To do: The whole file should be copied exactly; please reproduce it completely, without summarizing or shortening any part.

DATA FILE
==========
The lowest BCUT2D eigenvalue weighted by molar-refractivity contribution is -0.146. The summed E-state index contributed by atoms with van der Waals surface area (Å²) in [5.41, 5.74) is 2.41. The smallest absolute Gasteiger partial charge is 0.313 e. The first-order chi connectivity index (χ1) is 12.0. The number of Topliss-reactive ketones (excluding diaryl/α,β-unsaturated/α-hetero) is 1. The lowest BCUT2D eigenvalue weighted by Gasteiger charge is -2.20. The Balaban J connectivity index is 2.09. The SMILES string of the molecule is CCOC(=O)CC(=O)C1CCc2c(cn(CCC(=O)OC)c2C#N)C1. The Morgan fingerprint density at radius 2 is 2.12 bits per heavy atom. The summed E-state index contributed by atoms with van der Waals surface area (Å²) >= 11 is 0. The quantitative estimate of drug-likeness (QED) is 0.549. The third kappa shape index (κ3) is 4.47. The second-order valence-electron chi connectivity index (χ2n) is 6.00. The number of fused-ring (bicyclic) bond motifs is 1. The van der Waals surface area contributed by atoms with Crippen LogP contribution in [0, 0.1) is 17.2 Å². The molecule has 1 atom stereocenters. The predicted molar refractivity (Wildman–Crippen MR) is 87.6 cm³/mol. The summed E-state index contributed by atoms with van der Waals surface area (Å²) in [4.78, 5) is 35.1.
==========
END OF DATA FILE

The lowest BCUT2D eigenvalue weighted by molar-refractivity contribution is -0.146. The summed E-state index contributed by atoms with van der Waals surface area (Å²) in [5.41, 5.74) is 2.41. The smallest absolute Gasteiger partial charge is 0.313 e. The first-order chi connectivity index (χ1) is 12.0. The number of Topliss-reactive ketones (excluding diaryl/α,β-unsaturated/α-hetero) is 1. The lowest BCUT2D eigenvalue weighted by Gasteiger charge is -2.20. The Balaban J connectivity index is 2.09. The SMILES string of the molecule is CCOC(=O)CC(=O)C1CCc2c(cn(CCC(=O)OC)c2C#N)C1. The Morgan fingerprint density at radius 2 is 2.12 bits per heavy atom. The summed E-state index contributed by atoms with van der Waals surface area (Å²) >= 11 is 0. The quantitative estimate of drug-likeness (QED) is 0.549. The third kappa shape index (κ3) is 4.47. The second-order valence-electron chi connectivity index (χ2n) is 6.00. The number of fused-ring (bicyclic) bond motifs is 1. The van der Waals surface area contributed by atoms with Crippen LogP contribution in [0, 0.1) is 17.2 Å². The molecule has 1 atom stereocenters. The predicted molar refractivity (Wildman–Crippen MR) is 87.6 cm³/mol. The summed E-state index contributed by atoms with van der Waals surface area (Å²) in [4.78, 5) is 35.1.